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Meltdown of the Week


Finding Roger Federer Meltdown footage on YouTube is like finding a seat on the Number 4 Lexington Avenue subway at 9:30 in the morning. [Non-New Yorkers, take note: it's rare.] The Greatest of All Time usually deals with blown shots by dragging his middle finger across his forehead and tucking his hair behind his ear. Not this time. This was a semi-final match with Novak Djokovic at the 2009 Sony Ericsson Open in Miami, Florida. Djokovic just broke Fed in the third and deciding set and was up 15-0 when the Greatest of All Time took his eyes off a routine approach shot that could have evened the score. Federer went through lots of racquets when he was playing the junior circuit; wonder if he felt a little wave of nostalgia upon banging this one hard into the court.

On the Sideline

Entries in Tennis Courts (4)


Tennis Fee Hike Did Little to Raise Money, But Much to Deter Tennis

Haters, I was pissed -- and so were many of you -- when New York City's Parks Department raised tennis fees two years ago.  The cost of a seasonal permit doubled, from $100 to $200.  The price of a single-play permit went from $7 to $15. So did the fee to reserve a court in Central Park and Prospect Park.  

The courts at Central Park. Fewer people are making reservations or buying tennis permits because of 2011 fee hike. Photo: Amy Eddings

So, permit me a little schaudenfreude here upon learning that the fee increase did not raise as much money as the Parks Department thought.  That's because it drove people away from the courts.

According to an analysis by the New York City Independent Budget Office, the Parks Department thought it would milk an additional $1.2 million from the hoity-toity, deep-pocketed types who play tennis.  Ha!  We are the 99%, not the 1%.  And we proved it by refusing to pony up more for the opportunity to play on our taxpayer-funded public courts.  

Seasonal tennis permits fell by 43 percent, from 12,774 in 2010 to a paltry 7,265 in 2012. Single-play permits dropped by nearly 46 percent.  And reservations?  They plummeted by 64%.  Rather than make reservations, players chose to take their chances with showing up as walk-ons, or just waiting for a court to open up.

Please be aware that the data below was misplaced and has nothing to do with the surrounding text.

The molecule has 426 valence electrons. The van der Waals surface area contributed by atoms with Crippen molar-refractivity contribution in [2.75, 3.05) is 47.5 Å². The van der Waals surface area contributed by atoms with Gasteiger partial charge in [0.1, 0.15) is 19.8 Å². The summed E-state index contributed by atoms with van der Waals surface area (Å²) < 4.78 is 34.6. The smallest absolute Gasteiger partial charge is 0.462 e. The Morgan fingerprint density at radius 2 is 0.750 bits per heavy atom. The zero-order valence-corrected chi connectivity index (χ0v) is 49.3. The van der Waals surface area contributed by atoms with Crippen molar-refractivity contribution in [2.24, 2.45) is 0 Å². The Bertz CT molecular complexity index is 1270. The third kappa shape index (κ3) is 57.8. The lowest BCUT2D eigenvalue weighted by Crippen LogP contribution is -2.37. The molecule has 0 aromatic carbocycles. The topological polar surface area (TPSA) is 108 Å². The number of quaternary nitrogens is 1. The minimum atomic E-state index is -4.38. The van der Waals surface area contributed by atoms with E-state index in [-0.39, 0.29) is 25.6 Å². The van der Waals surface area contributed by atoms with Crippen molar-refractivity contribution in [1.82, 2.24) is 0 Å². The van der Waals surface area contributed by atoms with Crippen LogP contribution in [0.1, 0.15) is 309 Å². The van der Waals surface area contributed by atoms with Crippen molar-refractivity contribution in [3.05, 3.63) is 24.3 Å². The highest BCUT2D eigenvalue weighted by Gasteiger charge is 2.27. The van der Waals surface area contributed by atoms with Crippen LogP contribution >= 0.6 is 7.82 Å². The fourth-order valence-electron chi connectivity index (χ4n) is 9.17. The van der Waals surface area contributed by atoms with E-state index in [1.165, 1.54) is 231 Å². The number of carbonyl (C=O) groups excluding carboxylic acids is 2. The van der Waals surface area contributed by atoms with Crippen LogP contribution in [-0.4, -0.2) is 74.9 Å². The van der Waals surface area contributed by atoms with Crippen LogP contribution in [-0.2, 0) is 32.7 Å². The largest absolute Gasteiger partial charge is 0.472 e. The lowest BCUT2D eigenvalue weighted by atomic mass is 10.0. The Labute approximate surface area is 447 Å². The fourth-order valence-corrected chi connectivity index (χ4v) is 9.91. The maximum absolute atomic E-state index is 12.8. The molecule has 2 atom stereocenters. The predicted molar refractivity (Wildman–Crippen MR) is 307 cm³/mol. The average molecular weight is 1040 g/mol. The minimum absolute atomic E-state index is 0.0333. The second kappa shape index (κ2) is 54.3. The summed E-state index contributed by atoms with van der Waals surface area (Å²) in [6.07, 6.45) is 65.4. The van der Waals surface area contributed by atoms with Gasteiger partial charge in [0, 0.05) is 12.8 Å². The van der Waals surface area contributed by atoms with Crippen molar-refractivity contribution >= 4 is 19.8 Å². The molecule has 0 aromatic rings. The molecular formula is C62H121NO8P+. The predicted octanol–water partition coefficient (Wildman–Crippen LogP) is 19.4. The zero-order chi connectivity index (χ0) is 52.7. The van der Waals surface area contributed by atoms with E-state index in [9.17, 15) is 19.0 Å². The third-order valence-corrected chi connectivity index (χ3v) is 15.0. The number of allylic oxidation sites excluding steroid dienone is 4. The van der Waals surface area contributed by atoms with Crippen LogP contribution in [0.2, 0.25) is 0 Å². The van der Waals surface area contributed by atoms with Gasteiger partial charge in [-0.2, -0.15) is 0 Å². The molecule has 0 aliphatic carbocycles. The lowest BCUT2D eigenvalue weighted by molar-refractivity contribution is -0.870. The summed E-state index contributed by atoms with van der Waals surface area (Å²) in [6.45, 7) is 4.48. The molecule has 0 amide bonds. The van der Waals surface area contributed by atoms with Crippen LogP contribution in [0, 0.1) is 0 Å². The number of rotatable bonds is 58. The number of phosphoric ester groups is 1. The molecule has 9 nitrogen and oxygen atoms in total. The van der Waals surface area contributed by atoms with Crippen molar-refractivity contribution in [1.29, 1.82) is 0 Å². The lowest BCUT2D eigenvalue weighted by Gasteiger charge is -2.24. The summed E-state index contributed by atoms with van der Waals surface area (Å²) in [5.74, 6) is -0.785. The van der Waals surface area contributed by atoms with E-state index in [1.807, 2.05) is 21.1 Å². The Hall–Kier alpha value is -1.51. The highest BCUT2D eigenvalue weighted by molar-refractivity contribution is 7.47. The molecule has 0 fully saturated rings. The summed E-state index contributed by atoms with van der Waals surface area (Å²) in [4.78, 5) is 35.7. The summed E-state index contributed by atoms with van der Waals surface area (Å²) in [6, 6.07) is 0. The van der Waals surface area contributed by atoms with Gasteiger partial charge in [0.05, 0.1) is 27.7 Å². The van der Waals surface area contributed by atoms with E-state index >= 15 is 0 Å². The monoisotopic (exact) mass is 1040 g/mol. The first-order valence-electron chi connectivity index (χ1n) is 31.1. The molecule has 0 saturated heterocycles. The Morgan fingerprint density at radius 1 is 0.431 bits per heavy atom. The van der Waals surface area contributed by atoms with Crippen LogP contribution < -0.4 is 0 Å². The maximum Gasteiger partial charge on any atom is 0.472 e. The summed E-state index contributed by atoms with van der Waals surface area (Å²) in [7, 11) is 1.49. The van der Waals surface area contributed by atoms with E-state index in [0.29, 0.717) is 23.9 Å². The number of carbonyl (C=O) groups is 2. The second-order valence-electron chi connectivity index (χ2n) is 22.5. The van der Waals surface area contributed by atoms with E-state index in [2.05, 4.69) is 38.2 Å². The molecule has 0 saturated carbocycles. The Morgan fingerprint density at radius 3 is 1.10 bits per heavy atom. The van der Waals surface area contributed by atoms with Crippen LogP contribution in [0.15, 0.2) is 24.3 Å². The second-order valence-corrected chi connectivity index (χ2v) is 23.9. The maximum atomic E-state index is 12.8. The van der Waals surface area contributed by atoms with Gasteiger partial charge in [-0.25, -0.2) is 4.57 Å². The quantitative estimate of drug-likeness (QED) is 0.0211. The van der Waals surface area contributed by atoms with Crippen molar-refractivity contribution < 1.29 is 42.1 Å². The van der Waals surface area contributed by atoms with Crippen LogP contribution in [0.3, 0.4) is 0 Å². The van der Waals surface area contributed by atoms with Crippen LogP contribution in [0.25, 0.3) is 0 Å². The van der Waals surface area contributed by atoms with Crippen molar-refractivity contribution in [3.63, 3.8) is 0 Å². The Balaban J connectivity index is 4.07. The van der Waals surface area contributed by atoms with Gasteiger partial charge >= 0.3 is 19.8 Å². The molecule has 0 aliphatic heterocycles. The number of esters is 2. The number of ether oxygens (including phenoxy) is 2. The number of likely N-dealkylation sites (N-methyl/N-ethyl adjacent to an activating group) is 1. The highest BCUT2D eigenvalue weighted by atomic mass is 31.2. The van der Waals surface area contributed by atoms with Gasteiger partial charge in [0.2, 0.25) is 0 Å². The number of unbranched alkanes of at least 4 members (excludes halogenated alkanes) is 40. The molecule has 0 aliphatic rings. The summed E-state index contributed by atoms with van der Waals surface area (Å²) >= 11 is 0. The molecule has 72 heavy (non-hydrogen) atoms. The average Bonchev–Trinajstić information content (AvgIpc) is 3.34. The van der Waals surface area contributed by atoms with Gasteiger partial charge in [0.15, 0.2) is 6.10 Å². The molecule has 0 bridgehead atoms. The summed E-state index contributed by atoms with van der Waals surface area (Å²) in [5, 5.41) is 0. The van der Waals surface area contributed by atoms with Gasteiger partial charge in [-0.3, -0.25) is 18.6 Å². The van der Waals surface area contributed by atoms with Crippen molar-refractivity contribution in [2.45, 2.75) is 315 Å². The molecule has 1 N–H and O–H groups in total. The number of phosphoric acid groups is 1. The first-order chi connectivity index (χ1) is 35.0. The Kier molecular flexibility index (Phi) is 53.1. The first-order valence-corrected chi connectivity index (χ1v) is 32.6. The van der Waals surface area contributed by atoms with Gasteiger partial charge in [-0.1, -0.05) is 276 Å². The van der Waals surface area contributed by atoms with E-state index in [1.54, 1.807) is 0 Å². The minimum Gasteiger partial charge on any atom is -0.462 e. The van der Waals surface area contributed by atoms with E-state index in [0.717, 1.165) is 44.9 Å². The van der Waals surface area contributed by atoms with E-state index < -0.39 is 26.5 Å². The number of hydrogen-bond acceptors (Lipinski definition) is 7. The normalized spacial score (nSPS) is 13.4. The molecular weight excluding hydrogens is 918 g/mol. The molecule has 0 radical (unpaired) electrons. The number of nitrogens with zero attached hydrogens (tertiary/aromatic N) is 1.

The flight from tennis permits is not due to a lack of Tennis Love in NYC.  It's due to Tennis Hate from Parks. According to IBO, nearly 20,000 permits were sold in 2001.  That was then.  Two fee hikes and ten years later, just 6,818 permits were sold, "nearly two-thirds less than in 2001." 

That fewer people chose to buy permits isn't surprising.  Then-Parks Commissioner Adrian Benepe told me he was expecting this to happen.

But what IBO found was the drop-off was steeper than the Parks Department had calculated. Instead of garnering an additional $2.8 million in the first two years of the higher fees, Parks has only raised $520,000 over the $1.8 million it was getting from tennis players in 2010.  

The head of New Yorkers for Parks, Holly Leicht, got it right when she told The New York Times, "For a relatively small amount of savings for the city, this is a really dramatic impact for thousands of people."




Evidence of Tennis Hate #35

 Why is no one playing? It's MALIBU. People don't work for a living.An empty tennis court is a thing of beauty for New York City players, who have to resort to curious rituals and chicanery to secure even an hour's worth g of beautyof playing time on the city's cheap but unplentiful public courts.  But in Malibu, California, home of the #10-ranked Pepperdine University men's tennis team, an empty tennis court is cause for tears.  Especially one as beautiful as this one, set inside a jungle of bouganvillia and strelizia.  


The Week in Tennis Hate

Roger Federer is feeling sorry for fans who will attend Sunday's ABN AMBRO championship final. That's because they'll be watching Juan Martin del Pot in and Juiien Benneteau instead of him.

Might as well sell your Rotterdam final tickets, because Fed won't be playing. Courtesy AP/Peter Dejong

Federer, who was seeking a record third consecutive championship at Rotterdam, was upset by the 31-year-old Benneteau in the quarterfinals, 6-3, 7-5, on Friday.  The deed was done in just 80 minutes.  It was only the second time in Benneteau's 13-year career that he had beaten Fed, who looked more like a G-O-A-T than the Greatest Of All Time.  

I feel bad for the fans who don't get to see me now.

Fed's timing was off, in both his ground strokes and his serve.  He couldn't take advantage of the 39th-ranked Benneteau's second serves, hitting them wide or dumping them into the net.  He was spraying balls.  His serve was stinky.  His fourth double fault gave Benneteau match point.

It sounds like Benneteau did not try to the world number 2 Fed as much as he was trying not to beat himself.